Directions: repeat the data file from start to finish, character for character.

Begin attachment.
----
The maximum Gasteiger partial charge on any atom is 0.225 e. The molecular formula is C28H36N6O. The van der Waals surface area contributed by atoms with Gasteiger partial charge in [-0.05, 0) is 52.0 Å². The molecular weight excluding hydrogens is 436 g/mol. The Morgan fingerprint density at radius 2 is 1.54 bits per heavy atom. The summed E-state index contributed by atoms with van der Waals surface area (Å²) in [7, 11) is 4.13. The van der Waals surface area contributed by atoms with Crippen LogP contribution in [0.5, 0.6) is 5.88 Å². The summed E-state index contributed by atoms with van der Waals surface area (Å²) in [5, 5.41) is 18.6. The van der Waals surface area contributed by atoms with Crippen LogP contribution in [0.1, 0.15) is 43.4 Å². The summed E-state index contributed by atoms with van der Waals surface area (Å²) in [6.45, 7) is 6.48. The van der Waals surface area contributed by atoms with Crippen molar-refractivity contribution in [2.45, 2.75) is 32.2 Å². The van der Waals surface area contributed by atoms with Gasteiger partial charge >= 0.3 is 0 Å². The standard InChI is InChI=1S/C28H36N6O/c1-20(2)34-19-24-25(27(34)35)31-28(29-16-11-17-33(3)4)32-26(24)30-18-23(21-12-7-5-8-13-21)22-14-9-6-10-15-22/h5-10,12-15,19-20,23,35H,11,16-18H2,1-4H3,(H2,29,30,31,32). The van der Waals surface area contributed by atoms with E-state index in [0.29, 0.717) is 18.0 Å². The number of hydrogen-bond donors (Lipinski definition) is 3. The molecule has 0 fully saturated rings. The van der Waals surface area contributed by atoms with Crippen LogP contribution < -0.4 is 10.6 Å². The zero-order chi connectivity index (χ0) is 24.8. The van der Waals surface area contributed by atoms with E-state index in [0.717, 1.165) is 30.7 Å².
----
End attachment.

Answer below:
The maximum Gasteiger partial charge on any atom is 0.225 e. The molecular formula is C28H36N6O. The van der Waals surface area contributed by atoms with Gasteiger partial charge in [-0.05, 0) is 52.0 Å². The molecular weight excluding hydrogens is 436 g/mol. The Morgan fingerprint density at radius 2 is 1.54 bits per heavy atom. The summed E-state index contributed by atoms with van der Waals surface area (Å²) in [7, 11) is 4.13. The van der Waals surface area contributed by atoms with Crippen LogP contribution in [0.5, 0.6) is 5.88 Å². The summed E-state index contributed by atoms with van der Waals surface area (Å²) in [5, 5.41) is 18.6. The van der Waals surface area contributed by atoms with Crippen LogP contribution in [0.1, 0.15) is 43.4 Å². The summed E-state index contributed by atoms with van der Waals surface area (Å²) in [6.45, 7) is 6.48. The van der Waals surface area contributed by atoms with Crippen molar-refractivity contribution in [2.45, 2.75) is 32.2 Å². The van der Waals surface area contributed by atoms with Gasteiger partial charge >= 0.3 is 0 Å². The standard InChI is InChI=1S/C28H36N6O/c1-20(2)34-19-24-25(27(34)35)31-28(29-16-11-17-33(3)4)32-26(24)30-18-23(21-12-7-5-8-13-21)22-14-9-6-10-15-22/h5-10,12-15,19-20,23,35H,11,16-18H2,1-4H3,(H2,29,30,31,32). The van der Waals surface area contributed by atoms with E-state index in [0.29, 0.717) is 18.0 Å². The number of hydrogen-bond donors (Lipinski definition) is 3. The molecule has 0 fully saturated rings. The van der Waals surface area contributed by atoms with Crippen LogP contribution < -0.4 is 10.6 Å². The zero-order chi connectivity index (χ0) is 24.8. The van der Waals surface area contributed by atoms with E-state index in [0.717, 1.165) is 30.7 Å².